Campus-wide alerts are triggered via Extron TLP Pro 1022T touchscreens, which are located in the principal’s office, at the front desk and in a counselors’ suite; these alerts can also be triggered by select school personnel via an Extron mobile app. The alerts are color-coded: solid red signals a shelter-in-place lockdown, flashing red is for evacuations, amber is an “on-alert” status, yellow signals a temporary hold-in-place order, purple is for fires and blue is for severe-weather events.
Two Extron IPL Pro control processors (one of which serves as a backup) function as the brains of the system, sending signals through the Cisco network to trigger various events via InformaCast and other software. According to both MCPSS and ITS, Extron developed a number of custom drivers to allow the system components that handle the campus-wide alerts to work together.
“Extron was able to create a driver for us to communicate with Singlewire InformaCast, so we can communicate directly with their server to trigger prerecorded messages,” Williams explained. “When we tell it to kick off those InformaCast events, prerecorded messages play over the speakers and IP phones, and messages go out to the classroom SmartBoards. It also sends SMS text messages and notifies the local police precinct. IP clocks equipped with a built-in display and speaker play announcements and display alert-message text.” All the audio messages that play out over the various speakers and IP phones are synchronized by InformaCast to reduce echoes, thus ensuring the emergency messages are clear and intelligible.
InformaCast also sends an alert message to all network-connected PCs on the campus. “Every PC has Singlewire’s InformaCast desktop client, which receives alert messaging text and the audio feed,” Williams described.
More than 140 Igor RGB lighting fixtures are installed around the school, in the hallways and classrooms. These change color to signal the various color-coded alerts. (By default, the lights display a green “all-clear” signal.) “Extron created an API driver for Igor’s lighting gateway,” Williams noted. “It allowed us to drag and drop colors we want the lights to change or pulse depending on alert type.”
The campus-wide alerts also take over the school’s digital-signage system. The school district’s longtime digital-signage provider is Industry Weapon; Davidson added 15 of the company’s P1 Series digital-signage players to its system as part of this project. “Industry Weapon helped us with an integration that monitors a generated RSS feed from InformaCast, resulting in signage content automatically updating when a change is detected,” Williams explained.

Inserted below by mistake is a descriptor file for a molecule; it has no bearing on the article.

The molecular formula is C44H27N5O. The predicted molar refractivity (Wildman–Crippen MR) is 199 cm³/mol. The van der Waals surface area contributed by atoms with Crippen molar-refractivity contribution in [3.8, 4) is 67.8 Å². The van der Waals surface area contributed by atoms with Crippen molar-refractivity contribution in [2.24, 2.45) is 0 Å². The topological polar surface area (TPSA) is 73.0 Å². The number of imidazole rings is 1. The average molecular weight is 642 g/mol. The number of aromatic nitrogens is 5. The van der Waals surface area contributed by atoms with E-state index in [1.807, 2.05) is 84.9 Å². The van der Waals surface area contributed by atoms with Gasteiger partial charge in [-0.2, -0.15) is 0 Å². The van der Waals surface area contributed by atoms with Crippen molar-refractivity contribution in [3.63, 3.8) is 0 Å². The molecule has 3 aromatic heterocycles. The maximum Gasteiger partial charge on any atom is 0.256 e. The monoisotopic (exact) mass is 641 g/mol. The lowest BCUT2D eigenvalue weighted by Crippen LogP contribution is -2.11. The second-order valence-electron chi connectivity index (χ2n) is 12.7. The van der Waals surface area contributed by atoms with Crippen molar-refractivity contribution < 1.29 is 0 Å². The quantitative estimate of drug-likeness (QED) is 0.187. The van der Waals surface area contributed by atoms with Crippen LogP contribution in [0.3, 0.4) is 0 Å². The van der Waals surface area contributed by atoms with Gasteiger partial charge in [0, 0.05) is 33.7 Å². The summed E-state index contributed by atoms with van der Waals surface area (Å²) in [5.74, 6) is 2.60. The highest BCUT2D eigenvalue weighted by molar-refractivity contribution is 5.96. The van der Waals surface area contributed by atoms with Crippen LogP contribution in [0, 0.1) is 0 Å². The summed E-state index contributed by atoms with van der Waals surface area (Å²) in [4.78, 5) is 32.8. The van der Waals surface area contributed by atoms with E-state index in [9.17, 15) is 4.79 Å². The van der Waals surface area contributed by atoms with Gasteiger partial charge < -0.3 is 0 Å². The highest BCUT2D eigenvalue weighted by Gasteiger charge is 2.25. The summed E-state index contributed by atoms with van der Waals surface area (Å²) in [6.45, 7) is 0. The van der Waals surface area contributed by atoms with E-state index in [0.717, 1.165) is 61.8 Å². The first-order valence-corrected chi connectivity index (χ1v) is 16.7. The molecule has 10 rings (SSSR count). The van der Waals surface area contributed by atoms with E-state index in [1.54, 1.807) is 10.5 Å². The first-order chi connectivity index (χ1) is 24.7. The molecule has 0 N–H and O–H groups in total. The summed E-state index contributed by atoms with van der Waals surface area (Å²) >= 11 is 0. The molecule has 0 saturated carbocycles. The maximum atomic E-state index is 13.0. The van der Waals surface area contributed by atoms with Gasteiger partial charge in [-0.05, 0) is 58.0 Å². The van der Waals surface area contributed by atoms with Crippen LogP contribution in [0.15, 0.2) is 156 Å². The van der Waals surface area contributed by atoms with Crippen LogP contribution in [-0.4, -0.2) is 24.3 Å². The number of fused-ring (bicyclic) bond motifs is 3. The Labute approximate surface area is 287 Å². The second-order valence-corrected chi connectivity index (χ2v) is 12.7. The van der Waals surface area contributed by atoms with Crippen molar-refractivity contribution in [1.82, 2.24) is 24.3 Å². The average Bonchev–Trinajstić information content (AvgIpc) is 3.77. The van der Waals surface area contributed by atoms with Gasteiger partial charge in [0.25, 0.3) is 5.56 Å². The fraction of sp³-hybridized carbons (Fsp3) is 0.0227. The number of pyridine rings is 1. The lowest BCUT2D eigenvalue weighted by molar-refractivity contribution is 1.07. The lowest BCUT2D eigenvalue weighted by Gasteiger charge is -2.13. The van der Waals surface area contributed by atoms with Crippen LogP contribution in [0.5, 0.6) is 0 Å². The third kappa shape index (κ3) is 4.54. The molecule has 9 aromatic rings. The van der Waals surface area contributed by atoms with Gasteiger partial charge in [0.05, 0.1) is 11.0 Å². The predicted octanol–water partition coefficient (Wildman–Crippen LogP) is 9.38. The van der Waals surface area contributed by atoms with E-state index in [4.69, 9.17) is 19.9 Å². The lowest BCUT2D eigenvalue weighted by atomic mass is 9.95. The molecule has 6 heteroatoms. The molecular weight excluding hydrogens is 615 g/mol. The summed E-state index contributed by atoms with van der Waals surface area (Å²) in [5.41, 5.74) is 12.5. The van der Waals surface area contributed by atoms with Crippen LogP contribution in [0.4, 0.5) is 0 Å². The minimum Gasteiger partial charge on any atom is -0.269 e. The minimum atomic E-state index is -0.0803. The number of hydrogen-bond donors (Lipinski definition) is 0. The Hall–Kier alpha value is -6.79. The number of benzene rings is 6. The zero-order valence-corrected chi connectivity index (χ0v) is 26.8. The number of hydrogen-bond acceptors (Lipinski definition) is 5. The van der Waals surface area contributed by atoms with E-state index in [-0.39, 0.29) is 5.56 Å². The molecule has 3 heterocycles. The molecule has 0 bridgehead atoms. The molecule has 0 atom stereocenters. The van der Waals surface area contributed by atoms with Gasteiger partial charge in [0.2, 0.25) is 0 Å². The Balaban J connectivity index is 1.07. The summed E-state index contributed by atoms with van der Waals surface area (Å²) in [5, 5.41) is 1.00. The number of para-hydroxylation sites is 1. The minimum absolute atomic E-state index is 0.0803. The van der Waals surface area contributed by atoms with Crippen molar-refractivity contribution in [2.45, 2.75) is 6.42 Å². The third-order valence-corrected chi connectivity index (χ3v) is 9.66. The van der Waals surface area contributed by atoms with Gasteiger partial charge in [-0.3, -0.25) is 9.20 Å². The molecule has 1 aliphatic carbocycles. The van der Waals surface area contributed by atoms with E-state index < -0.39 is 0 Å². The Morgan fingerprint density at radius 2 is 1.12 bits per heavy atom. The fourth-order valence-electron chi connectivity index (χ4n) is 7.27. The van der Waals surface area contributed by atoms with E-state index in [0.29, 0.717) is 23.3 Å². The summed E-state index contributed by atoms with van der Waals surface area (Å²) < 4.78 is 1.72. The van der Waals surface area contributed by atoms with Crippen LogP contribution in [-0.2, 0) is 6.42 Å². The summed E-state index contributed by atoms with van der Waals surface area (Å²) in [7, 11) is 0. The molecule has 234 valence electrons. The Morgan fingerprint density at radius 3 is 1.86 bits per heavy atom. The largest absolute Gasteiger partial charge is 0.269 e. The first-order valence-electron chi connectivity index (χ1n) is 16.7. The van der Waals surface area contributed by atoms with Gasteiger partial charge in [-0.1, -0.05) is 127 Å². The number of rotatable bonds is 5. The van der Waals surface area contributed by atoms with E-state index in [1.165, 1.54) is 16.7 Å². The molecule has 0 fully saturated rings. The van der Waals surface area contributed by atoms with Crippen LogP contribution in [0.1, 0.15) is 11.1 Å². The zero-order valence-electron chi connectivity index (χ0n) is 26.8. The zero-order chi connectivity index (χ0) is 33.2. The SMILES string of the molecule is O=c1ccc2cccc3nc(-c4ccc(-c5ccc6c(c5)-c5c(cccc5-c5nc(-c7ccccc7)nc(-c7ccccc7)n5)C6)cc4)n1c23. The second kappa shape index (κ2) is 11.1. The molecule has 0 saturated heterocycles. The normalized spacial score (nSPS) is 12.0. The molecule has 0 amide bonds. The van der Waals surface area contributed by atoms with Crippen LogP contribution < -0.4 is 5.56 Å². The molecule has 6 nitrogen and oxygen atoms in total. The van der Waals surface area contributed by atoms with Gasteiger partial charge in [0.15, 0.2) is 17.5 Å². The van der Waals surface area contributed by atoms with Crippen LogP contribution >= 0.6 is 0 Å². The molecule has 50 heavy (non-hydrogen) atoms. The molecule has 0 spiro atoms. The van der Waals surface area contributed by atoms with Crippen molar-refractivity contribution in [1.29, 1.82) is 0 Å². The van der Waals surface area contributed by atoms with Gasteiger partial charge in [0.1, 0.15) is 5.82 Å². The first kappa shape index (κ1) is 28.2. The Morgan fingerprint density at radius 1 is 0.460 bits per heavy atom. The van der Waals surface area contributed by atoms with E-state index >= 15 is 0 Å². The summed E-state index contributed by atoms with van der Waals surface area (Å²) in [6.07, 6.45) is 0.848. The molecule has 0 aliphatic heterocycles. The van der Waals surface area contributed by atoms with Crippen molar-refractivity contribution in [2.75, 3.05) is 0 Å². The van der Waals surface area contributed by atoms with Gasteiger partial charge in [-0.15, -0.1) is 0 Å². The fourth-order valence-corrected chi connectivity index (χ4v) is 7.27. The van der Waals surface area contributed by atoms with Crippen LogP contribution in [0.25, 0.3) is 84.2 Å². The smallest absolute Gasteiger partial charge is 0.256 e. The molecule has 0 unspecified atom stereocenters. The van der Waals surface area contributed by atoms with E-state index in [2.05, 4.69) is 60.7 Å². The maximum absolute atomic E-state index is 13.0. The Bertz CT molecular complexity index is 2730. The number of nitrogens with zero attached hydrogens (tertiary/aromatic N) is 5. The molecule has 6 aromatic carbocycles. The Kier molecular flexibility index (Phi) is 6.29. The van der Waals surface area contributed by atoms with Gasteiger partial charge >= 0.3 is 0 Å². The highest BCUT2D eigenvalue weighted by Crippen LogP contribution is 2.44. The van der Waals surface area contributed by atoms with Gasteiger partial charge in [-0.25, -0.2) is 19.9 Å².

The campus-wide alerts also activate the security cameras. To supplement the existing cameras, 150-plus Cisco cameras were installed throughout Davidson as part of this project. In addition, a dedicated command center for security personnel was constructed. It features a 2×2 videowall composed of four ViewSonic CDE5010 displays that shows a multi-view of the camera feeds. This room also houses the Cisco network servers; two are used for the system front end, whereas three are used as data servers.
Although the campus-wide alerts can be triggered via the Extron touchscreens or via the mobile app, the alerts can also be automatically triggered in certain instances, such as when a fire alarm is tripped. And, because active-shooter events are front of mind in any discussion of school security these days, MCPSS included a way for the system to react automatically in the event of a shooting on campus. The system features Databuoy’s Shotpoint gunshot-detection sensors, which can pinpoint the location of any audible gunshot fired within range of the sensors and trigger a code-red alert.
“If someone fires a gun in the vicinity, those sensors triangulate where that gunshot happened,” Williams explained. “We loaded a map of the school into Databuoy’s software. If someone fires a gun, [a list of] contacts immediately receives a text message that shows ‘gunshots fired,’ with a link that will pinpoint those locations on the map. The Extron controllers are tied into those sensors, enabling a red alert to be triggered automatically.”
The Databuoy sensors are also tied to the camera system to make sure the shooter is captured on video. “Databuoy wrote an integration for Cisco’s camera system allowing them to pull video clips of nearby cameras,” Williams said. “The alert text also contains a link to view those recorded clips, allowing you to see what happened just before, during and after the shots were fired.”
MCPSS worked with the Mobile Police Department (MPD) to test the gunshot-detection system. “Tracye did a demo where she brought a police officer in who shot a .38 in the hallway,” Akridge described. “We were all standing there in the hallway, and the system went off in a matter of, like, a second. It turned everything red—the digital signage and the computers in the school. It locked the exterior doors. It triangulated where the shooter was and followed him on video. It called 911 to alert the police. It was just amazing. And no one touched anything.”